Supreme Court’s Janus case 5 years later: Workers are invoking their rights

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A common argument made by unions and their allies is that workers want to belong to unions but that big business uses all manner of dirty tricks to prevent this. Yet when workers get the opportunity to walk away from their unions, many grab it.

A recent study by the Freedom Foundation to mark the fifth anniversary of the Supreme Court’s Janus v. AFSCME decision bears this out. The study found that membership in the four largest public sector labor unions had fallen by more than 733,000 people since the court’s ruling. That’s not quite the deathblow for public sector unions that some predicted at the time, but it does indicates a pent-up desire on the part of many workers to be free of their supposed protector.

The court’s Janus ruling said that public sector workers (i.e., government employees) could not be forced to join or otherwise support a union as a condition of employment. Prior to Janus, governments could and often did sign collective bargaining contracts with workers forcing any person hired by the entity to join or contribute to the union. Usually, the money was automatically deducted from their paycheck. After Janus, workers had to affirmatively consent to such deductions.

According to progressive, pro-union rhetoric, the Janus ruling shouldn’t matter. Workers are eager to engage in collective bargaining and contribute to unions. If anything, they’re being held back.

“At a time when there has been a significant increase in the desire of workers to join unions, we cannot allow large corporate interests to continue to break the law, and deny their employees the constitutional right to organize,” Vermont Sen. Bernie Sanders (I), chairman of the Senate Health, Education, Labor and Pensions Committee earlier this month.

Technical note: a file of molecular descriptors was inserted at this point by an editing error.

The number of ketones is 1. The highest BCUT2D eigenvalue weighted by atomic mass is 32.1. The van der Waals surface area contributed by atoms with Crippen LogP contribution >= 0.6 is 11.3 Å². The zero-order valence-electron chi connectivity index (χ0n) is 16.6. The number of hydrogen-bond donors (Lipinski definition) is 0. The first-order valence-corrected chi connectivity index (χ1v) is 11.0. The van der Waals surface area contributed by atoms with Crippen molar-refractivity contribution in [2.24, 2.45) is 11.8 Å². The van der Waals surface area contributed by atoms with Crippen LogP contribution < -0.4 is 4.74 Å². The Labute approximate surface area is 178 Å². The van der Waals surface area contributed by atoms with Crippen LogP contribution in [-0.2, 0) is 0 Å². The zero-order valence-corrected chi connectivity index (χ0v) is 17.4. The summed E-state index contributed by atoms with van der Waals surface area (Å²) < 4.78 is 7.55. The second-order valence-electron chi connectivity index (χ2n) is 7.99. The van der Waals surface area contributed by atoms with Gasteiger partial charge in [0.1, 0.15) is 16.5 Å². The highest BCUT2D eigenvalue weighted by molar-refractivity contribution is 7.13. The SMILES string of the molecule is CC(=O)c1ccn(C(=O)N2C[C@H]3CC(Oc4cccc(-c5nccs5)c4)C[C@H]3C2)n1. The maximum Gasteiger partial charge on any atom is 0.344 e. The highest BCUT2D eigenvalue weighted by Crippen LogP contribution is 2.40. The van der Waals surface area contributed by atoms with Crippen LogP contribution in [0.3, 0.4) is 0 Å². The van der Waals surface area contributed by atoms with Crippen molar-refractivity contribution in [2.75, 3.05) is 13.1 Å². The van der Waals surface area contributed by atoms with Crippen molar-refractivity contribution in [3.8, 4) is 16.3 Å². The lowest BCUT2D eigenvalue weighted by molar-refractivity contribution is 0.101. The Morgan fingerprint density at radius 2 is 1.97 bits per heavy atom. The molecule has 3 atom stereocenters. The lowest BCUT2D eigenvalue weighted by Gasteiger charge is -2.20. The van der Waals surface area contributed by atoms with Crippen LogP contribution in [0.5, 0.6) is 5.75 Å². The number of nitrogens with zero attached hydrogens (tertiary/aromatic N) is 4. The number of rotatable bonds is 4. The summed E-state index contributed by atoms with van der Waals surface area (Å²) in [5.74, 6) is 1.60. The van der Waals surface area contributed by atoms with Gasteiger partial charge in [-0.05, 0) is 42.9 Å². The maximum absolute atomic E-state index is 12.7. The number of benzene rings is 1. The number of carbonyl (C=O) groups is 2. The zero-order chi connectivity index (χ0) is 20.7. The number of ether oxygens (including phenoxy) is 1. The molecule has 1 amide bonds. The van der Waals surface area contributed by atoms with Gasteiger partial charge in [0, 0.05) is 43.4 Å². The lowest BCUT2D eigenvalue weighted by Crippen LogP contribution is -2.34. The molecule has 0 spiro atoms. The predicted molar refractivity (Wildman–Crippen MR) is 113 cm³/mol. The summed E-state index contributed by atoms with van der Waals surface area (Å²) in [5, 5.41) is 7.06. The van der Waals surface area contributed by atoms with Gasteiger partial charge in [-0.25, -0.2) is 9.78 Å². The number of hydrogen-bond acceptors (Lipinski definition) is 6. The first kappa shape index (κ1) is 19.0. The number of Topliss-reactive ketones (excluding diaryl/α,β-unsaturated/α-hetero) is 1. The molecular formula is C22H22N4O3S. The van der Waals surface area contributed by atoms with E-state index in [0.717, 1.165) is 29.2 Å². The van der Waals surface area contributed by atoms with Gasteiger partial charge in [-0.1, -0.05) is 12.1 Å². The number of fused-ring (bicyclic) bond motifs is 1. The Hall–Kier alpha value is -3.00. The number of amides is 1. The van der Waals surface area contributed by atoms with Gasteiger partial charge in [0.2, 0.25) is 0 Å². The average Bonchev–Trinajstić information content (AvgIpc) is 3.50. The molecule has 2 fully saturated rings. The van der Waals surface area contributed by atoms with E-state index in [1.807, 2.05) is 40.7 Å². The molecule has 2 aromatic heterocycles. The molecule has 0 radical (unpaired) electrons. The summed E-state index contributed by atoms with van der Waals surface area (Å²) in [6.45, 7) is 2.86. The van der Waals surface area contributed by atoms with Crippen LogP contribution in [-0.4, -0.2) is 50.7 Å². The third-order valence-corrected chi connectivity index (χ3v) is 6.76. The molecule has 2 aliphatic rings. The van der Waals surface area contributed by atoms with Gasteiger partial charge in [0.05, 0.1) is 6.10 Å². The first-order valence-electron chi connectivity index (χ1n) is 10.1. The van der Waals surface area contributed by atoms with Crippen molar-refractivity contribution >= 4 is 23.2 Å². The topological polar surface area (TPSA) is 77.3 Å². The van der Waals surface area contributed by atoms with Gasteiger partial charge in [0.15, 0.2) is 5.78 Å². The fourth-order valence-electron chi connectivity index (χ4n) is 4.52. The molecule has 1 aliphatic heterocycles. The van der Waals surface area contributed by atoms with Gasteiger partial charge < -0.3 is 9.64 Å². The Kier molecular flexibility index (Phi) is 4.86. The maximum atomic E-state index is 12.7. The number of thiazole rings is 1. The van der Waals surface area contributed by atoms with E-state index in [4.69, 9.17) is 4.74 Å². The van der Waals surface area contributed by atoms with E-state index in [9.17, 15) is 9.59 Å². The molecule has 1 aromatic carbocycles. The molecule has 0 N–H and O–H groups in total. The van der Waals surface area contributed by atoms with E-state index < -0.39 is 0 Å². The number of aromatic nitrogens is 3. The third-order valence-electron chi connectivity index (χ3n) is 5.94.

And yet in the five years since Janus, four of the largest public sector unions have seen significant losses as workers opted out of joining, according to their federal LM-2 filings. The National Education Association lost more than 203,000 members, about 7% of their total membership. The American Federation of Teachers lost more than 125,000 members, about 9% of their membership. The American Federation of State, County and Municipal Employees lost more than 204,000 members, about 16% of its total and the Service Employees International Union lost 200,000 members, about 10%.

These are just the declines that we know about. Most public sector unions don’t have to report their membership numbers. NEA, AFT, AFSCME and SEIU are required to report theirs because they include some private sector workers as well, which makes them subject to federal disclosure rules.

There’s also the fact that that unions scrambled after the Supreme Court’s decision to shore up their numbers by getting friendly states to pass special pro-union legislation. The Freedom Foundation’s report indicates that those efforts have their limits. If workers want to be free of their union, they’ll take advantage of their Janus rights sooner or later.